A few years ago, the men of our church studied a video curriculum by Gary Thomas called, Sacred Marriage. It is a series for both husbands and wives but I thought it would be useful to study with just the men. It was fantastic. The study is based on the book by the same name. I have recently begun reading the book and, like the video series, it’s great.
One of the things that struck me as I watched the video and discussed it with other men was the focus on the foundation of (or, theology of) marriage. In particular, Thomas wants to get us thinking about God’s ultimate purpose in marriage. The book is not, as he puts it, a three, seven, or ten-step program for a better, happier marriage. Instead, Thomas does the hard work of looking at God’s real purpose of marriage, which is to make us holy, not necessarily happy. That’s a hard message to sell, especially in the era of romantic comedies and the Hallmark and Lifetime television channels.
In the first chapter of the book Thomas puts it this way…
…there’s a deeper question that needs to be addressed beyond how we can “improve” our marriage: What if God didn’t design marriage to be “easier”? What if God had an end in mind that went beyond our happiness, our comfort, and our desire to be infatuated and happy as if the world were a perfect place?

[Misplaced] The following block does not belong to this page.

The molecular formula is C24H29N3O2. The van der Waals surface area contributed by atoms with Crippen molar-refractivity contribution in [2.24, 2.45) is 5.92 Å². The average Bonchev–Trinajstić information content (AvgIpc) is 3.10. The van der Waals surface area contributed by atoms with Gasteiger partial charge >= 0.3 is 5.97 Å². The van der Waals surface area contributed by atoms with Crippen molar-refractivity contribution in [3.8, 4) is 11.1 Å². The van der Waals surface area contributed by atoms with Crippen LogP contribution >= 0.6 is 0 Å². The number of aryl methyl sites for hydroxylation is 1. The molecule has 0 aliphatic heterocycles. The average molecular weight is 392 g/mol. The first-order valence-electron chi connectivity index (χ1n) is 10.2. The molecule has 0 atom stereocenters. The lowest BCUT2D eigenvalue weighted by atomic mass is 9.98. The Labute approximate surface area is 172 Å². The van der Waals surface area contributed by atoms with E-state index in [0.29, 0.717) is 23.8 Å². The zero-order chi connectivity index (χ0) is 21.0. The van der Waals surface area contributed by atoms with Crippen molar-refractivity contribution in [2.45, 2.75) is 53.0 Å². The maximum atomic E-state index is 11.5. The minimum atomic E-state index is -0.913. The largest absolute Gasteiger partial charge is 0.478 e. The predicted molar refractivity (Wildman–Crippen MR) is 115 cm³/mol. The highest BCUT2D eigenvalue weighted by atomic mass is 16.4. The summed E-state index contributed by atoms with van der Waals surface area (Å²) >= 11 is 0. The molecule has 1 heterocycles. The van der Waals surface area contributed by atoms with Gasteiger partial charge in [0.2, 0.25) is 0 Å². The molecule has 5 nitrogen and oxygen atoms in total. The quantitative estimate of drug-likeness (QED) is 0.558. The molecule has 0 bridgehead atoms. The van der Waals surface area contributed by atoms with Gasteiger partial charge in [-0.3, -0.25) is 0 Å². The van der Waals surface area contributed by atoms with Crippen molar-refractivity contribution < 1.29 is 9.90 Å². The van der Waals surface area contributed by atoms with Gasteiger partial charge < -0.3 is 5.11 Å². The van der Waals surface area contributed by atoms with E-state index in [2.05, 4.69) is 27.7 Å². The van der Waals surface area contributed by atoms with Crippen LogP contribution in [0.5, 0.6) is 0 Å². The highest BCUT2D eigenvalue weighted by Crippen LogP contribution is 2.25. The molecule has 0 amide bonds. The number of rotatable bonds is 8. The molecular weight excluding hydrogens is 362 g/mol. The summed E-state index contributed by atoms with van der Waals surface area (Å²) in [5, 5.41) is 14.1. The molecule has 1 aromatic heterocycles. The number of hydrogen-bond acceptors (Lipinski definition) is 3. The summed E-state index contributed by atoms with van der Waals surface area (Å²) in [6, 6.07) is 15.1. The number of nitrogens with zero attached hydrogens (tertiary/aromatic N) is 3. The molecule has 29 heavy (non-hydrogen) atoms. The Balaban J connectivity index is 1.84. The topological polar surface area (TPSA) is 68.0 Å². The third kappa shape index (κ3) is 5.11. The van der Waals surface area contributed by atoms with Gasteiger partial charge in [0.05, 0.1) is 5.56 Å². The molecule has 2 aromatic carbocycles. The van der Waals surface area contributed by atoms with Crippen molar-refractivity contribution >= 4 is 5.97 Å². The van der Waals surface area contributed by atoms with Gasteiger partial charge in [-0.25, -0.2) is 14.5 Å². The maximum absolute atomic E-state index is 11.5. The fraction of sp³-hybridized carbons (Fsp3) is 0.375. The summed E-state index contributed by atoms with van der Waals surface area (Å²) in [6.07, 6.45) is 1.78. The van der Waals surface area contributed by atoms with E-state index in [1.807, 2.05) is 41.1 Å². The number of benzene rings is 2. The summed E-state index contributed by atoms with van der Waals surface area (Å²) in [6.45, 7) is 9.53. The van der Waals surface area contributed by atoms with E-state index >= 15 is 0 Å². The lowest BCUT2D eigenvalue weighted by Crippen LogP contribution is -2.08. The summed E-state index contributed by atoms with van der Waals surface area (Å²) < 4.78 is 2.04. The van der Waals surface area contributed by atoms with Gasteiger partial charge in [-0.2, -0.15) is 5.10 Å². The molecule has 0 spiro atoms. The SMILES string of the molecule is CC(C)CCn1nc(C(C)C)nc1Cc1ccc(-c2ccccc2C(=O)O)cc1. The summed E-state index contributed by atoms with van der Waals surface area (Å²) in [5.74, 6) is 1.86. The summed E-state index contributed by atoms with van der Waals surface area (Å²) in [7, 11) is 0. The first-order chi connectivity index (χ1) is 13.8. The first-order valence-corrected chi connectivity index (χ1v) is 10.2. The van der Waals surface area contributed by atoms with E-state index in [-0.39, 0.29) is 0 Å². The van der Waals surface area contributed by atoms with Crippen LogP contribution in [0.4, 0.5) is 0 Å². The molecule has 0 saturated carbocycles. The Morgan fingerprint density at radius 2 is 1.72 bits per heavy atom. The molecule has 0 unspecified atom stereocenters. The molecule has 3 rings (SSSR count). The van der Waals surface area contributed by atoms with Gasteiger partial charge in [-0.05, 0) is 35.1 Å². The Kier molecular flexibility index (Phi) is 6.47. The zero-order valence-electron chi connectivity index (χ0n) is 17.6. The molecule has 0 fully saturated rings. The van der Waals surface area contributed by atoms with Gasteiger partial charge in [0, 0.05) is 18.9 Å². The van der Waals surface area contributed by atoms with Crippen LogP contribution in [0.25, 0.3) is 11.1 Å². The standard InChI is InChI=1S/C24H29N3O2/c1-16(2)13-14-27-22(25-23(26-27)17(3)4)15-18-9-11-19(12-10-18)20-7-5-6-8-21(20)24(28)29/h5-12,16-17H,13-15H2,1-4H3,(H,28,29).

As Thomas will say later in the first chapter, holiness and happiness aren’t necessarily contradictory, but a person’s happiness becomes illusory if they think, a.) that it’s the sole purpose of the marriage, and b.) their spouse is the one in whom they will find such ultimate purpose.
The real intention of the book, for Thomas, is to show his readers that marriage, in the same way as abstinence for celibates and isolation for hermits, is a context for spiritual growth. He says marriage can become the means by which we can “grow in our service, obedience, character, pursuit, and love of God.”
If I might put it in Wesleyan terminology, marriage is a means of grace by which we draw closer to God and conform more to the likeness of Christ. That’s not a bad deal.
Several years ago I worked through Stuart Scott’s book, The Exemplary Husband, with a few folks from my church. We were moving along pretty well until we arrived at the chapter on communication. Yikes…I’ve got a long way to go before I reach mediocre, much less exemplary, regarding how well I communicate with my wife.
Now, I know that no one who reads this blog has any difficulties communicating, but just in case you know a person who knows a person who struggles in this area, I thought I would share a few of Scott’s key ideas.
Six Prerequisites to Good Communication
1.) A husband must want to please God more than anything else. (2 Cor. 5:9)
2.) A husband must be humble. (Eph. 4:1-3)
3.) A husband must be aware that he is accountable to God for everything he communicates (Matt. 12:36)
4.) A husband must know how to listen. (Proverbs 18:13) Listening well means…
5.) A husband must know that communication involves more than just words. He must be very careful about…
6.) A husband must be willing to put forth the effort and spend the time that it takes to communicate. (Rom. 12:10-12)
That ought to give us husbands something to work on for a while.
The Fellowship of Ailbe
Institute for Faith, Work, & Economics
Ravi Zacharias International Ministries
C.S. Lewis Institute
The Gospel Coalition
The Institute on Religion and Democracy
Every Square Inch Ministries
Gene Edward Veith
Center for Cultural Leadership
Church and Culture